Mary Tudor’s positive influences had a huge impact on the nation after her reign and death. By being the second woman to rule, Elizabeth was able to learn from Mary Tudor’s successes and failures. Mary Tudor had laid a foundation for Elizabeth to build off and create and even bigger success for her country. One of the foundations Elizabeth was able to build off of was the policies Mary Tudor had attempted to put into place before the war began during her reign. Mary Tudor had planned to deal with the problems of coinage in England to help produce revenue with the crown but was stopped in her tracks. Coinage in England was an issue derived from Henry VIII and an issue of counterfeit. [18]As stated previously, this had to be put on hold because of war, yet Elizabeth was able to continue this push and increase the revenue of the crown. Coinage became Elizabeth’s primary goal during her reign because of the way that counterfeit was hurting England’s economy. Counterfeit was dragging the revenue of the crown down and harming England’s reputation[19]. After Mary Tudor’s death, Elizabeth built onto the foundation already laid down by her sister and former queen. Although Elizabeth was building onto her sister’s plan, this does not discredit the work Elizabeth had to put into following through on this objective.

Mary Tudor was an influential leader from both to positive and the negative side. Her short reign caused a religion, even though not of her choosing, to eventually flourish elsewhere in the world, a start for female rulers, revenue of the crown, and relationships with other countries. Mary Tudor fought for her crown to start with, and fought for her beliefs throughout the rule. England and the rest of the world would not be the same if she had not been in power despite it only lasting a few years and being cut short by a quick death. She also kept the Tudor family in the line of the thrown, naming Elizabeth as her successor. It may not be the way Mary Tudor would have wanted it to be, but it has changed the world nonetheless.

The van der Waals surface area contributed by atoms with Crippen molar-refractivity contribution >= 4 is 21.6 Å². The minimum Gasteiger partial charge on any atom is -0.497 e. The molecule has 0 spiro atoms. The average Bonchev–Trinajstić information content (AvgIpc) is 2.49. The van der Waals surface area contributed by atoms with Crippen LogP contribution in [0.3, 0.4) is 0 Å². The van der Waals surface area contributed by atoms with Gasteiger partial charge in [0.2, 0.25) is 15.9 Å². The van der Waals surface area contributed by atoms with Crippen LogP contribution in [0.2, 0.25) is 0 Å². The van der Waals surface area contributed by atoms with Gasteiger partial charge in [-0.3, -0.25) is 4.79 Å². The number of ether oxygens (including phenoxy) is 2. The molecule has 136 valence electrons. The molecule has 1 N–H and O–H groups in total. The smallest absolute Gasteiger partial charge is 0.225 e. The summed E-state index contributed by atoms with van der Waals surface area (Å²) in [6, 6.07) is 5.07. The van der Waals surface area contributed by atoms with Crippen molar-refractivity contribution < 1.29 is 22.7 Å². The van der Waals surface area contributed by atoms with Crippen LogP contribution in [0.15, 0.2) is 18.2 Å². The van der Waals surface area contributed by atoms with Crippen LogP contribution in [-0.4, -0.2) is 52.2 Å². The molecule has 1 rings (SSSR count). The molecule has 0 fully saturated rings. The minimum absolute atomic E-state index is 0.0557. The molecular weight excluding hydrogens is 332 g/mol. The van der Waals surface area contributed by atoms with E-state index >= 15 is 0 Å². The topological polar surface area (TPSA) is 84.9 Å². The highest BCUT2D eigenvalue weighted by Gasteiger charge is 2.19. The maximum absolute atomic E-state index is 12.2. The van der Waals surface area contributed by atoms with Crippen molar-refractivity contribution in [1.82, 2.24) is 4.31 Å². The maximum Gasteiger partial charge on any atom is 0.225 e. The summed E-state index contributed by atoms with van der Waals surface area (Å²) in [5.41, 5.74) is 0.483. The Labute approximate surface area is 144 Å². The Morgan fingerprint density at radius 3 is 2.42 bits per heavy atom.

BIBLIOGRAPHY

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Brigden, Susan. New Worlds, Lost Worlds the Rule of the Tudors, 1485-1603. Burnaby, B.C.: Simon Fraser University, 2007.

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Brown, I. D. Some Notes on the Coinage of Elizabeth I with Special Reference to Her Hammered Silver.

Duffy, Eamon. Fires of Faith: Catholic England under Mary Tudor. New Haven, Conn.: Yale Univ. Press, 2010.

Evenden, Elizabeth. Catholic Renewal and Protestant Resistance in Marian England. London: Routledge, Taylor & Francis Group, 2016.

“History – Thomas Cranmer.” BBC. Accessed April 23, 2018. http://www.bbc.co.uk/history/historic_figures/cranmer_thomas.shtml.

History.com Staff. “Mary I.” History.com. 2009. Accessed April 23, 2018. https://www.history.com/topics/british-history/mary-i.

“John Knox and the Monstrous Regiment of Women.” Presbyterian Historical Society. October 15, 2014. Accessed April 25, 2018. https://www.history.pcusa.org/blog/2014/10/john-knox-and-monstrous-regiment-women.

Knox, John. The First Blast of the Trumpet against the Monstruous Regiment of Women. Amsterdam: Theatrum Orbis Terrarum, 1972.

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“Mary I of England.” Wikipedia. April 25, 2018. Accessed April 26, 2018. https://en.wikipedia.org/wiki/Mary_I_of_England.